Date of Award


Document Type


Degree Name

Doctor of Philosophy (PhD)


Environmental Science

First Advisor

Sulaiman Ali Alaabed Alkaa

Second Advisor

Mohamed El Tokhibi

Third Advisor

Walid El Mowafi


Geochemical, mineralogical and natural radiation analysis techniques were used for establishment of geochemical and radiological baseline around Barakah Nuclear Power Plant, UAE. The natural radioactivity concentrations of 238U (226Ra), 232Th and 40K were measured for soil, shore and bottom sediment samples, using gamma spectrometry equipped with HPGe detector. In addition, alpha spectrometry was used to measure 234U/238U ratio for some selected samples. Furthermore, inductively coupled plasma atomic emission spectroscopy was used to measure the concentrations of heavy metals and Rare Earth Elements (REE). The grain size of the samples ranged from fine to coarse sand. The inverse relationship between grain size and heavy metal contaminations was validated. The results indicated the mean concentrations of heavy metals and REE are much higher in soil samples compared to bottom sediments, which in turn relatively higher than shore samples. All heavy metals concentrations were significantly below the UAE soil contamination safe limits. The levels of heavy metals and REE reported in the UAE were lower than the levels reported in the soil, shore and bottom sediments of several countries around the world. Enrichment factor calculated for heavy metals shows no to moderate enrichment (As and Cd), while the contamination factor (CF) was CF<1 which indicates low contamination factor. Geoaccumulation results suggest uncontaminated area. Furthermore, the pollution load index, >1, indicates no pollution in the area. With exception of La in shore samples, all the REE show no enrichment. Contamination factor for REE indicates a low contamination factor and geoaccumulation results indicate that the studied area was uncontaminated. Moreover, the pollution load index indicates no pollution in the area.

The measured gamma activity concentrations in shore-sediment samples are much lower comparing to those concentrations in soil and bottom sediments. The average activity concentrations of 238U (226Ra) are 15.68±0.56, 4.43±0.39 and 4.73±0.47 Bq/kg, for 232Th are 8.3±0.23, 1.68±0.17 and 1.83±0.24 Bq/kg and for 40K, are 349.72±11.76, 106.3±7.27 and 105.23±10.03 Bq/kg in soil, shore and bottom sediment samples, respectively. Anthropogenic radionuclide 137Cs is low than the detection limit in the studied area. The 234U/238U activity ratios show wide range from 0.59 to 2.24 indicating effects of sources and in situ processes. In addition, the hazard parameters such as Radium equivalent and absorption dose were estimated and all are below the world average. The spatial distribution for heavy metals, REE and natural radionuclides was generally more compact in the south compared to the north, with less severe contamination in the east and west. Relationships between heavy metals, REE and natural radioactivity concentrations were investigated and varied between soil, shore and bottom sediment samples. The previous relationships may indicate that uranium and thorium have detrital sources possibly associated with silicate minerals.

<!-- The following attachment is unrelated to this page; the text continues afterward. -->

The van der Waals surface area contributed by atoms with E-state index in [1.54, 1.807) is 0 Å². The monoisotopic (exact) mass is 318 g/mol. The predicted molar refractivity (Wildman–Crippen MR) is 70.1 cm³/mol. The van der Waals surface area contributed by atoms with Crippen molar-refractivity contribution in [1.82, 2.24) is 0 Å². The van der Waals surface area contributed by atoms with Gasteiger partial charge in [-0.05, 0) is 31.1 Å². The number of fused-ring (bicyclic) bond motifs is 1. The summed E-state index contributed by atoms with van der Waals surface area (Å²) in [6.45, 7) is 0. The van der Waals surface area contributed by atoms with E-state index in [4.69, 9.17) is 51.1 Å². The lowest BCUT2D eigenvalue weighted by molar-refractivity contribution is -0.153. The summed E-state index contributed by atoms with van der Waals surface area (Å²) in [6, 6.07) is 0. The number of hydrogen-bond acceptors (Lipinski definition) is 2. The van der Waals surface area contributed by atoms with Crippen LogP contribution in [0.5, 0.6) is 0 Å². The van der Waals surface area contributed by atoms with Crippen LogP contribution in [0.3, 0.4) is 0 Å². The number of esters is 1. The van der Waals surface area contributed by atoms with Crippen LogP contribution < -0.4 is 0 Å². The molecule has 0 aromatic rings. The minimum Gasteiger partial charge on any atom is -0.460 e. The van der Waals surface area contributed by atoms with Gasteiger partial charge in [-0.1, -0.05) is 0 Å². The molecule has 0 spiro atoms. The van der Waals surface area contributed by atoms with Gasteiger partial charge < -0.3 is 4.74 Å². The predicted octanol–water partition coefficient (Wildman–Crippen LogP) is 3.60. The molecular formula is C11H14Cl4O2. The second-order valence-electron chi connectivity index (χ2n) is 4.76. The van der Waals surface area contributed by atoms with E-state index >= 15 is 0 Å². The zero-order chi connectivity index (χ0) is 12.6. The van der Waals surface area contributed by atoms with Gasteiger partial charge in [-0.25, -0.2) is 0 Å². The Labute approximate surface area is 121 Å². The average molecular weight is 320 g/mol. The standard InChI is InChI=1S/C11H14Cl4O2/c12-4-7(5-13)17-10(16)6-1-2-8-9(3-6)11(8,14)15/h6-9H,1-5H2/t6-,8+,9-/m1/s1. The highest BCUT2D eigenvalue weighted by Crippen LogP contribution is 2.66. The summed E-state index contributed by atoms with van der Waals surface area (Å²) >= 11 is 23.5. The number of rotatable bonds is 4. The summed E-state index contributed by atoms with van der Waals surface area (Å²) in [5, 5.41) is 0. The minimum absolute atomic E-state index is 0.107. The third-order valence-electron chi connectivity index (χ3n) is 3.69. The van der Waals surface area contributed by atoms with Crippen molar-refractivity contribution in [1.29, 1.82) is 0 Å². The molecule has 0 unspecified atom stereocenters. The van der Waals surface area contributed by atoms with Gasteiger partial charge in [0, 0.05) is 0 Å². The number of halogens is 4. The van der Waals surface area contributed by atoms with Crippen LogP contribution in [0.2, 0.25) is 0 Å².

Research Relevance and Potential Impact

  1. The study is an original new work that has not been done before in the UAE, establishing a reference data about the geo-environmental chemistry and radiation level of Baraka area.
  2. It created an initial baseline radiometric map of the studied area prior to the running of Barakah Nuclear Power Plant (BNPP).
  3. Recorded heavy metals distribution at the study area can be used as an indicator of any later contamination brought by water or wind after BNPP functioning.
  4. The collected radiological data forms an initiative benchmark reference for the radiation hazardous assessment after BNPP starts operating.
  5. The study has initiated a track for further work in Baraka progressive assessment the radiation protection.